Finland, Iceland, Norway, the Russian Federation,
                                                   Sweden and the United States. These countries face
  The cornerstones of the North’s                  the same challenges when it comes to the Arctic,
economy are mining (diamonds,                      so why not work together?
gold, lead, zinc), oil and gas devel-              The circumpolar countries first met in 1989 to discuss
opment, and the traditional pursuits               co-operative measures to protect the Arctic environment.
of hunting, trapping, fishing and                  In 1991, they established the Arctic Environmental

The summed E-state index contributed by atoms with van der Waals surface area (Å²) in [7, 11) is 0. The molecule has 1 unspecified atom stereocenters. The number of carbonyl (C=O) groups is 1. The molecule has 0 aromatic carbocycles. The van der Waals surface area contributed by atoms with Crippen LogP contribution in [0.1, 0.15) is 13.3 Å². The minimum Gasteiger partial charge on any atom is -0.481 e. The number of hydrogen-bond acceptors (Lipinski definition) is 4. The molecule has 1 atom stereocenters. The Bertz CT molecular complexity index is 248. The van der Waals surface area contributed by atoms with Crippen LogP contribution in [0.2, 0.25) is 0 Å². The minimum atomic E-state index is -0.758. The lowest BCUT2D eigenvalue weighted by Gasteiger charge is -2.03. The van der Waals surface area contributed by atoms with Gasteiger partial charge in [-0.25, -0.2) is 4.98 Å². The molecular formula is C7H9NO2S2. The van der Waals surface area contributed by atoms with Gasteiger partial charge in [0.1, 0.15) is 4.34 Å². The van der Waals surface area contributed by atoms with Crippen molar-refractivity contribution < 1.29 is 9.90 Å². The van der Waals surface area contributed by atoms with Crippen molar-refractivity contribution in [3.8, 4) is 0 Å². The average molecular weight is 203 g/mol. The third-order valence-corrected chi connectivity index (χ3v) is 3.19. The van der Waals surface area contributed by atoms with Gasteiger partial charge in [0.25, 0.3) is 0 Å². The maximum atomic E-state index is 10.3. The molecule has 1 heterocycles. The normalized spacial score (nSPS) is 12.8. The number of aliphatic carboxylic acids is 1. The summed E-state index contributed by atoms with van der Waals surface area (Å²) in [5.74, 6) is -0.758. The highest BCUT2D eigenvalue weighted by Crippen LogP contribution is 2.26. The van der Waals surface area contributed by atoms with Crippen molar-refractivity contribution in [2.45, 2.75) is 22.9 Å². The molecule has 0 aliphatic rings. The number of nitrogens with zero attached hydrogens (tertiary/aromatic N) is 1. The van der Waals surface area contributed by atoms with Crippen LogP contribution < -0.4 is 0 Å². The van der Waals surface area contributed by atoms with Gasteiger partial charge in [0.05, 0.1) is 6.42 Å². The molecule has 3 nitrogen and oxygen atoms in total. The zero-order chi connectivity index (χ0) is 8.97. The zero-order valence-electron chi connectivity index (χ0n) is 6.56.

arts and crafts. Tourism, including                Protection Strategy (AEPS) to guide their actions.
adventure tourism, is a rapidly                    In 1996, they formed the Arctic Council. Northern
growing industry in the Yukon,                     Aboriginal peoples are also participants. The Council’s
NWT and Nunavut.                                   job is to address issues of common concern to the
  The North faces some unique                      Arctic. These issues include the work of the AEPS,
challenges when it comes to eco-                   sustainable development, and improved health condi-
nomic development. Northern                        tions and cultural well-being for the Aboriginal peoples
entrepreneurs are often far away                   of the North.